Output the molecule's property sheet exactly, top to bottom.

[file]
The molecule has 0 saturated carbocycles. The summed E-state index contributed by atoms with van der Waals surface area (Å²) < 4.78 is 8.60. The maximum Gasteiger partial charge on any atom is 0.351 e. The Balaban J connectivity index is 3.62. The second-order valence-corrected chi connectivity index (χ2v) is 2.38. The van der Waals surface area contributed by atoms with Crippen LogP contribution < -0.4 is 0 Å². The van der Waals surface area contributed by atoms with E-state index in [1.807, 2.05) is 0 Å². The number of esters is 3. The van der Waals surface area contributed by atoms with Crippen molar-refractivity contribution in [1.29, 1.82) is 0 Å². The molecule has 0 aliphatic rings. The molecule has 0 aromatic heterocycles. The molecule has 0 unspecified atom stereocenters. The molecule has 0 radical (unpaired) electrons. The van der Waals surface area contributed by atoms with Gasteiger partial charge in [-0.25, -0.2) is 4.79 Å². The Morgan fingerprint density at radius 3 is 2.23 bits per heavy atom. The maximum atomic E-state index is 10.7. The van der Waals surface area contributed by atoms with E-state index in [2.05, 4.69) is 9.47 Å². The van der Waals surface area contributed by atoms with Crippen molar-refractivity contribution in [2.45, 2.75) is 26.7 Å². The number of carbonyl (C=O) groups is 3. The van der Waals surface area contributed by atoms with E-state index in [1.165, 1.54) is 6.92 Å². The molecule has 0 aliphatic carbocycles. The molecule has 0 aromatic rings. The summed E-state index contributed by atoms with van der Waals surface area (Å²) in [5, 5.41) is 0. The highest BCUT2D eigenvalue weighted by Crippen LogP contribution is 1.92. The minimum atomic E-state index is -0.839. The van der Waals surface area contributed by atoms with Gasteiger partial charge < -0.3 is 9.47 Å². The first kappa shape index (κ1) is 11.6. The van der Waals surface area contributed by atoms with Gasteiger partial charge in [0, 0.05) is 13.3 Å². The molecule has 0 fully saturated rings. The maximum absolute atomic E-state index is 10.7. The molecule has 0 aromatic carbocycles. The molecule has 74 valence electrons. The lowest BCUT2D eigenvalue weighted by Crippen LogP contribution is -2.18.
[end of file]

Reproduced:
The molecule has 0 saturated carbocycles. The summed E-state index contributed by atoms with van der Waals surface area (Å²) < 4.78 is 8.60. The maximum Gasteiger partial charge on any atom is 0.351 e. The Balaban J connectivity index is 3.62. The second-order valence-corrected chi connectivity index (χ2v) is 2.38. The van der Waals surface area contributed by atoms with Crippen LogP contribution < -0.4 is 0 Å². The van der Waals surface area contributed by atoms with E-state index in [1.807, 2.05) is 0 Å². The number of esters is 3. The van der Waals surface area contributed by atoms with Crippen molar-refractivity contribution in [1.29, 1.82) is 0 Å². The molecule has 0 aliphatic rings. The molecule has 0 aromatic heterocycles. The molecule has 0 unspecified atom stereocenters. The molecule has 0 radical (unpaired) electrons. The van der Waals surface area contributed by atoms with Gasteiger partial charge in [-0.25, -0.2) is 4.79 Å². The Morgan fingerprint density at radius 3 is 2.23 bits per heavy atom. The maximum atomic E-state index is 10.7. The van der Waals surface area contributed by atoms with E-state index in [2.05, 4.69) is 9.47 Å². The van der Waals surface area contributed by atoms with Crippen molar-refractivity contribution in [2.45, 2.75) is 26.7 Å². The number of carbonyl (C=O) groups is 3. The van der Waals surface area contributed by atoms with E-state index in [1.165, 1.54) is 6.92 Å². The molecule has 0 aliphatic carbocycles. The molecule has 0 aromatic rings. The summed E-state index contributed by atoms with van der Waals surface area (Å²) in [5, 5.41) is 0. The highest BCUT2D eigenvalue weighted by Crippen LogP contribution is 1.92. The minimum atomic E-state index is -0.839. The van der Waals surface area contributed by atoms with Gasteiger partial charge < -0.3 is 9.47 Å². The first kappa shape index (κ1) is 11.6. The van der Waals surface area contributed by atoms with Gasteiger partial charge in [0, 0.05) is 13.3 Å². The molecule has 0 fully saturated rings. The maximum absolute atomic E-state index is 10.7. The molecule has 0 aromatic carbocycles. The molecule has 74 valence electrons. The lowest BCUT2D eigenvalue weighted by Crippen LogP contribution is -2.18.